Okay, so there are these grown ups who act like children, right? And their children, they act like grownups. And the grownups want the children to act like children like they did when they were children, and they realise that showing their children how to act like children will help them stop acting like children and start acting like grownups and oh god stop my brain hurts.
Now we here at bestforfilm are all a bit partial to a bit of Adam Sandler (some more begrudgingly than others). Yes, he finds himself perpetually playing the same zero-to-hero role, but if it the down-on-his-luck-loser-inevitably-finds-success-and-the-girl formula ain’t broke then why fix it? (And truth be told, the less said about Señor Sandler trying to break out of his mould, cough Punch Drunk Love, the better.)
It’s always a bit awkward when Adam Sandler tries a serious role, so when viewing this comedy-drama in which he plays a successful comedian coming to terms with a cancer diagnosis, we approached with caution. Sandler actually proves his chops as an emerging dramatic actor well, and Seth Rogen is equally capable in support as the struggling amateur comic who Sandler decides to mentor. Naturally, the pairing of these two giants of the genre along with the equally impressive Judd Apatow as writer/director delivers a load of laughs, but a lack of balance in the script as a whole means it’s not as good as it could be.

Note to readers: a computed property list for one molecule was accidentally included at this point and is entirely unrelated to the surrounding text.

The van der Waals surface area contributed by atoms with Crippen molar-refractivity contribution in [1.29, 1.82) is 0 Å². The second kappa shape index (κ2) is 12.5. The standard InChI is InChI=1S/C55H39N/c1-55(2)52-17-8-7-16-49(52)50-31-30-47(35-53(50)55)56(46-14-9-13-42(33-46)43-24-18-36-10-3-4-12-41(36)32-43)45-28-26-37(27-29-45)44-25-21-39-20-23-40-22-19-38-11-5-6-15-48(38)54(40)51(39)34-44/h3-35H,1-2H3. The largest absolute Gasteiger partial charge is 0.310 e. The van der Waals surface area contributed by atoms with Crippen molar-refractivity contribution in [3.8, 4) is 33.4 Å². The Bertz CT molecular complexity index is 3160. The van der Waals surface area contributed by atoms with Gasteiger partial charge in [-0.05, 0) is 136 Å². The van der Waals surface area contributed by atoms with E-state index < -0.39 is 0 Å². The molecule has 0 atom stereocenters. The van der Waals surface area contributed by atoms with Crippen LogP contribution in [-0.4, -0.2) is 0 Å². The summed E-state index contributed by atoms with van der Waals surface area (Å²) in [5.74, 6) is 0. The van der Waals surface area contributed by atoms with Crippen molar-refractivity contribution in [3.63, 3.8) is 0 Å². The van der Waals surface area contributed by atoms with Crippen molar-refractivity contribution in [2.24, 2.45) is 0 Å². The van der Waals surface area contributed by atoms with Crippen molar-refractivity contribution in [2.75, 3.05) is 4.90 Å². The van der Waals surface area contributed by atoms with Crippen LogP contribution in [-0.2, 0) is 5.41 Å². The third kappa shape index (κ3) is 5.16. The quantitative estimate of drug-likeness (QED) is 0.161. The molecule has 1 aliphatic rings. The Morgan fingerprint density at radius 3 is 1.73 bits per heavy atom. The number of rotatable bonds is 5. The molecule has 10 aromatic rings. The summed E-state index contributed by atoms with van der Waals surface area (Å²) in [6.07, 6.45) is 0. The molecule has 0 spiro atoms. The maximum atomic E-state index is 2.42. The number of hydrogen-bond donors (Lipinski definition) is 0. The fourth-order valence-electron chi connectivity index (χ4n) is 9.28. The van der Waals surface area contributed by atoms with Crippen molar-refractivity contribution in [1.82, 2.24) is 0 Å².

You may well find yourself groaning numerous times as you read through this no-news, as there’s absolutely nothing enticing, exciting, or even mildly amusing about any aspect of it. It’s just one of those things that’ll make you lose faith in humanity that teensy little bit more. Who says you get nothing for free online?